Second, the crisis at WHO represents a deeper malaise at its heart, one that plagues almost all multilateral organisations. Make no mistake, Covid-19 has brought to the fore what many who work in global institutions have known for years: without strong and independent leadership, many have been hostage to politicisation and manipulation, lacking legitimacy for years. Credible international organisations work only when they are seen to be neutral and impartial.

In reality, many of our global institutions are so dependent on their donors for funding that they often become pawns for their political agendas. This has contributed to what Shashi Tharoor and Samir Saran have termed the “new world disorder”, with countries slipping back into 19th century style spheres of influence. This decline of the post World War II global order has been fast forwarded by the retreat of the US and the West from globalisation, with China trying to fill the vacuum.

As international organisations become more dependent on China, their bureaucrats will be more reverential to Beijing. WHO director general Tedros Adhanom Ghebreyesus was praising China for its efforts till mid-February. Similarly, strategic affairs scholar C Raja Mohan has pointed out how UN secretary general Antonio Guterres was quick to jump into Indo-Pak arguments over Kashmir in 2019 and raised concerns over CAA and NRC, and was making offers to mediate between Delhi and Islamabad as late as February. “But when it comes to China’s role in the spread of the coronavirus, Guterres can’t seem to find the words.” All his appeals so far “consciously avoid getting into anything specific,” as Raja Mohan has pointed out.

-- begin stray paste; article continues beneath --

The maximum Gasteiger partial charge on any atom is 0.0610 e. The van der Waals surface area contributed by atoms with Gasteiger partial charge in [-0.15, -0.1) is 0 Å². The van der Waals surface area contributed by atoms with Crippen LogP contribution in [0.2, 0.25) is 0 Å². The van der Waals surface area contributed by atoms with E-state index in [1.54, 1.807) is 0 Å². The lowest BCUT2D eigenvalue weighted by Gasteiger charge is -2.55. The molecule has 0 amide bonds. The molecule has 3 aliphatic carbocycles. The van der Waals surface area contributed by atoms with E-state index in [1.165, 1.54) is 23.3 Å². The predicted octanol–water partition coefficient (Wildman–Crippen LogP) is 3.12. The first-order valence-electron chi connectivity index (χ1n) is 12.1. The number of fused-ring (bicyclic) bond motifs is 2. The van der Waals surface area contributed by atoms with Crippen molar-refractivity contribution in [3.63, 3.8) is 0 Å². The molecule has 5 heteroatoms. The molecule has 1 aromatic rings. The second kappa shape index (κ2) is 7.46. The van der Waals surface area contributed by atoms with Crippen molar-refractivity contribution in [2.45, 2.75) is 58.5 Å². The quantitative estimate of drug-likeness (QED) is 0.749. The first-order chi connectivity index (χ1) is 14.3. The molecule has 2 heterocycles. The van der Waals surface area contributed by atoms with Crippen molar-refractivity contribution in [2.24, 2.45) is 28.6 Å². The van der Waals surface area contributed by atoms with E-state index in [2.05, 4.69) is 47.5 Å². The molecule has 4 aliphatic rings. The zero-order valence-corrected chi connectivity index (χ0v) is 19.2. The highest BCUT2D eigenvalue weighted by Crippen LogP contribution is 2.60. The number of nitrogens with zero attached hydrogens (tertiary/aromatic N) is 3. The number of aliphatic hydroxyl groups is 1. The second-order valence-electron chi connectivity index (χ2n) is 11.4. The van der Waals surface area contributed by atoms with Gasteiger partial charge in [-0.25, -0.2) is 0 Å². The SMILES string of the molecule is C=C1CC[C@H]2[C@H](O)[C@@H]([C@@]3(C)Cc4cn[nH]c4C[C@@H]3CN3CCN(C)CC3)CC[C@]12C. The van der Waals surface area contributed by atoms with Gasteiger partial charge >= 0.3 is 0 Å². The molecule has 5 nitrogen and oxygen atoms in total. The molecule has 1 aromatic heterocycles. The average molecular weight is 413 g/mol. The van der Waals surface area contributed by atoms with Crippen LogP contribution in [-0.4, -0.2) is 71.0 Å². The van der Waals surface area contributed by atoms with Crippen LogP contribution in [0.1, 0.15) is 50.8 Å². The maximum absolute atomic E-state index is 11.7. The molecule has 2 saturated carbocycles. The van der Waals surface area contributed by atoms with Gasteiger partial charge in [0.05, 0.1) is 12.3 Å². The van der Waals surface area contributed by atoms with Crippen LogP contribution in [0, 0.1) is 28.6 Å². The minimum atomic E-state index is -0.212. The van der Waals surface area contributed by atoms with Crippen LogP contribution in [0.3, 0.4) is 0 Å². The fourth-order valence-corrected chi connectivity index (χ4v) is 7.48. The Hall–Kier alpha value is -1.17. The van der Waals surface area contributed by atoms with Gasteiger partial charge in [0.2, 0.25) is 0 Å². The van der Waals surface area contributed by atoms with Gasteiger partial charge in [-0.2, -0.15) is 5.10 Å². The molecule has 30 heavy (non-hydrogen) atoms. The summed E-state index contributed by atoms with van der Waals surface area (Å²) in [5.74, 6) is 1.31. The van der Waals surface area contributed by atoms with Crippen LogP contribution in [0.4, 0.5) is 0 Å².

Without credible independent leadership and secure funding, the legitimacy of many international organisations is broken at precisely the moment they are needed the most. The UN system, the World Bank, the IMF and many other international institutions were all created after World War II as tools to reconstruct the post-war world. That system is now facing its greatest crisis ever with war-style falls in GDP globally, and what the IMF calls the “biggest economic downturn since the Great Depression” of 1929.

IMF’s latest World Economic Outlook notes that for the “first time since the Great Depression, both advanced economies and emerging market and developing economies are in recession.” This is precisely the time we need our multilateral institutions to work optimally. Without them, the task of recovery will be more difficult. IMF’s Gita Gopinath has rightly argued that “multilateral cooperation is vital to the health of the global recovery” and “collaborative effort is needed to ensure that the world does not de-globalise, so the recovery is not damaged by further losses to productivity.”

Multilateralism is crucial to fighting this crisis and maintaining the global commons is vital to get through this. Yet, on the other side of this crisis lies a drastic restructuring of the world order with Washington retreating into isolationalism and China’s credibility dented. Covid-19 is accelerating many existing fissures in the international system. How we go about addressing them will be fundamental to our political and economic futures.

DISCLAIMER : Views expressed above are the author’s own.